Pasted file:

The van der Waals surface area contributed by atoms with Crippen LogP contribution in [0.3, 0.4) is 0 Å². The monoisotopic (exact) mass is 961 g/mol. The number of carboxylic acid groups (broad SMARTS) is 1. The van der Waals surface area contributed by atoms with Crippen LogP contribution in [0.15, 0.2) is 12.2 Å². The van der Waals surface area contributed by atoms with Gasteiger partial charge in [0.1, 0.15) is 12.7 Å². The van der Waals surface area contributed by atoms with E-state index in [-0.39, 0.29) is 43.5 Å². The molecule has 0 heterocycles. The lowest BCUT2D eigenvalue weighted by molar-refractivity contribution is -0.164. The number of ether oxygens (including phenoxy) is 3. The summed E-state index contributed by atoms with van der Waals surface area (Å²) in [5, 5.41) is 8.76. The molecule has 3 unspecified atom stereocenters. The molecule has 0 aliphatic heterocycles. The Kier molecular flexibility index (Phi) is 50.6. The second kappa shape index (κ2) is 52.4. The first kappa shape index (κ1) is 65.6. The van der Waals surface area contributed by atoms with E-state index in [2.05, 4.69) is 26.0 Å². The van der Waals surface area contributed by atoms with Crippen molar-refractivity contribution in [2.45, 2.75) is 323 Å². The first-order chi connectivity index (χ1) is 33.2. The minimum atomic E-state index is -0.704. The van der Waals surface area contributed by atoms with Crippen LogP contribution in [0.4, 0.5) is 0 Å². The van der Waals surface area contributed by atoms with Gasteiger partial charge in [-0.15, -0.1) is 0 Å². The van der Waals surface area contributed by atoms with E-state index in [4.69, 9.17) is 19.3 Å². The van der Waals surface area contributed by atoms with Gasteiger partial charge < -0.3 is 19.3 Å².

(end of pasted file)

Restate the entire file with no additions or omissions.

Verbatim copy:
The van der Waals surface area contributed by atoms with Crippen LogP contribution in [0.3, 0.4) is 0 Å². The monoisotopic (exact) mass is 961 g/mol. The number of carboxylic acid groups (broad SMARTS) is 1. The van der Waals surface area contributed by atoms with Crippen LogP contribution in [0.15, 0.2) is 12.2 Å². The van der Waals surface area contributed by atoms with Gasteiger partial charge in [0.1, 0.15) is 12.7 Å². The van der Waals surface area contributed by atoms with E-state index in [-0.39, 0.29) is 43.5 Å². The molecule has 0 heterocycles. The lowest BCUT2D eigenvalue weighted by molar-refractivity contribution is -0.164. The number of ether oxygens (including phenoxy) is 3. The summed E-state index contributed by atoms with van der Waals surface area (Å²) in [5, 5.41) is 8.76. The molecule has 3 unspecified atom stereocenters. The molecule has 0 aliphatic heterocycles. The Kier molecular flexibility index (Phi) is 50.6. The second kappa shape index (κ2) is 52.4. The first kappa shape index (κ1) is 65.6. The van der Waals surface area contributed by atoms with E-state index in [2.05, 4.69) is 26.0 Å². The van der Waals surface area contributed by atoms with Crippen molar-refractivity contribution in [2.45, 2.75) is 323 Å². The first-order chi connectivity index (χ1) is 33.2. The minimum atomic E-state index is -0.704. The van der Waals surface area contributed by atoms with Crippen LogP contribution in [0.4, 0.5) is 0 Å². The van der Waals surface area contributed by atoms with Gasteiger partial charge in [-0.15, -0.1) is 0 Å². The van der Waals surface area contributed by atoms with E-state index in [4.69, 9.17) is 19.3 Å². The van der Waals surface area contributed by atoms with Gasteiger partial charge < -0.3 is 19.3 Å².